It was a full house at the Alex Pitcher Room for the African American Breast Cancer Conference organized by Concerned Network of Women. By some counts, Bayview Hunters Point has one of the highest rates of breast cancer anywhere, especially among Black women, even young mothers.

Politics at any level will never completely determine the faith of a community with enormous concerns regarding poor health service. San Francisco city government has known for too many years the need for funding breast cancer services and for more than seven years has failed to provide such services.

It was a full house at the Alex Pitcher Room for the African American Breast Cancer Conference organized by Concerned Network of Women. By some counts, Bayview Hunters Point has one of the highest rates of breast cancer anywhere, especially among Black women, even young mothers.
It was a full house at the Alex Pitcher Room for the African American Breast Cancer Conference organized by Concerned Network of Women. By some counts, Bayview Hunters Point has one of the highest rates of breast cancer anywhere, especially among Black women, even young mothers.

This concern was brought to our current district supervisor, Malia Cohen, in 2009, yet the San Francisco Department of Public Health in 2008 removed all resources for breast cancer education in Bayview Hunters Point with no valid reason other than the program was extremely successful. This year was very troublesome; the one event that women depended on for breast cancer trends was not sponsored by a nonprofit.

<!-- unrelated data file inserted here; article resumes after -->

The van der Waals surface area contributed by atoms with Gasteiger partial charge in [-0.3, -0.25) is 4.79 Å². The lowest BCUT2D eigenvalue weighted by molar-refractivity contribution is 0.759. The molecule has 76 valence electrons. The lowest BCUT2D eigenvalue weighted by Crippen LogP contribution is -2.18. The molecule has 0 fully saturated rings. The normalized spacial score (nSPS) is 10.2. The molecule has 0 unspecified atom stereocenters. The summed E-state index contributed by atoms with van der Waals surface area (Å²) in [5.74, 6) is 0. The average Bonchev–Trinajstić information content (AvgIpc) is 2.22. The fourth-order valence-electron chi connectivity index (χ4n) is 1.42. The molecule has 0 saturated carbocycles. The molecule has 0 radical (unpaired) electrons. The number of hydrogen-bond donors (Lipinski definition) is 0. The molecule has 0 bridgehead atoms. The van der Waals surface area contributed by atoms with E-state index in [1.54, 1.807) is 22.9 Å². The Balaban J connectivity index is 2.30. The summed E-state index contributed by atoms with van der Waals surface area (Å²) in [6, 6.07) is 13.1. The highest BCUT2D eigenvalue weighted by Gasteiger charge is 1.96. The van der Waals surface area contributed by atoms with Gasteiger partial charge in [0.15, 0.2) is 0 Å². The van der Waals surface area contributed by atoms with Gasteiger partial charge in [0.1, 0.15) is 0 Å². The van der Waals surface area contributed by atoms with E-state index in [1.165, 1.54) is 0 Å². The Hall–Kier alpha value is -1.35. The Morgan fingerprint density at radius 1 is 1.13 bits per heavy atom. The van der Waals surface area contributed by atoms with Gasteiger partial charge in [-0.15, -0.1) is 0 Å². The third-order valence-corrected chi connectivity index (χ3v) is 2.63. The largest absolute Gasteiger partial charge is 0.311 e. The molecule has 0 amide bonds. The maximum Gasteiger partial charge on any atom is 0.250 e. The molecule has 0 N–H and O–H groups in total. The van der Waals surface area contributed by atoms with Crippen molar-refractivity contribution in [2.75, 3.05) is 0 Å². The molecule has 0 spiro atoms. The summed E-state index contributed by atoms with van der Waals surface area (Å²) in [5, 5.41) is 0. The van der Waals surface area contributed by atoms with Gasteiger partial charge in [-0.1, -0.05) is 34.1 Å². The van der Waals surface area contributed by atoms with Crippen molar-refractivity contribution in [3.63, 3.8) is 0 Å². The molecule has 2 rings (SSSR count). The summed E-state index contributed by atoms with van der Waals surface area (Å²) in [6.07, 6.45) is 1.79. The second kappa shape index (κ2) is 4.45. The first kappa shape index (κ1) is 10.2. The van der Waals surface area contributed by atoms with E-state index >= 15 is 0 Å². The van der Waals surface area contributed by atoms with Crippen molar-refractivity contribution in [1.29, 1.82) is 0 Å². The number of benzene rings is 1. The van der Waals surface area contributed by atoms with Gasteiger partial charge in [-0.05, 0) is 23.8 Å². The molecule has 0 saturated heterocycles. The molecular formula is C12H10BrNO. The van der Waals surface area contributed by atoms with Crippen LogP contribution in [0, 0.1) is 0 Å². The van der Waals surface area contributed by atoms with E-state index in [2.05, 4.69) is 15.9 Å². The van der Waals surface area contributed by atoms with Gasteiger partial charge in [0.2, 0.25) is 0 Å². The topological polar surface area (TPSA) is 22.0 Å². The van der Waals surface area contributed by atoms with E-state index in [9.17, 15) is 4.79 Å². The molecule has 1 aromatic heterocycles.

Witnessing this service gap, a newly created group of women called Concerned Network of Women (CNW) picked up the project. Concerned Network of Women was organized by Dr. Betty McGee, who is committed to individual accountability and will work to improve unmet needs in low-income communities.

She, along with Rhoda Charles, Gwendolyn Thomas, Yvonne Kelly, Delorisa Turner, Veronica Shepard and Shirley Forman, clearly felt the annual African American Breast Cancer Conference is a service that is non-debatable as they enthusiastically continue to embrace a core value system. This value system is designed to be meaningful and inspirational inside the organization.

The event took place on Oct. 26, 2014, in the Alex Pitcher Community Room with guest speaker Dr. Amani Nuru-Jeter, associate professor at UC Berkeley. Dr. Nuru-Jeter’s presentation focused on stress and its impact on our health.

Dr. Amani Nuru-Jeter of UC Berkeley speaks at the African American Breast Cancer Conference on Oct. 26.
Dr. Amani Nuru-Jeter of UC Berkeley speaks at the African American Breast Cancer Conference on Oct. 26.

CNW targeted 100 women and, needless to say, the number of women attending the conference well exceeded 25 percent of its target. Participation by the women overwhelmed everyone, as Dr. Nuru-Jeter explained how our health can be adversely impacted by stressors and how to identify such stressors.

The findings of Dr. Nuru-Jeter’s study were striking to many of the women who witness and/or live among stressors every day, especially residents of low-income communities. Following her presentation, Dr. Nuru-Jeter received rave reviews from the women.

Individual comments on how we might improve reflected requests to have Dr. Nuru-Jeter back in 2015. Dr. McGee would like to take the opportunity to invite others concerned about health issues in their communities to join Concerned Network of Women and learn how to battle negative health conditions.

As real people, our purpose is to create a bridge among public service gaps that may be undetected, unaddressed and under-funded by local governments. Dr. McGee can be reached via email at bettymcgee50@gmail.com.

6 COMMENTS

Leave a Reply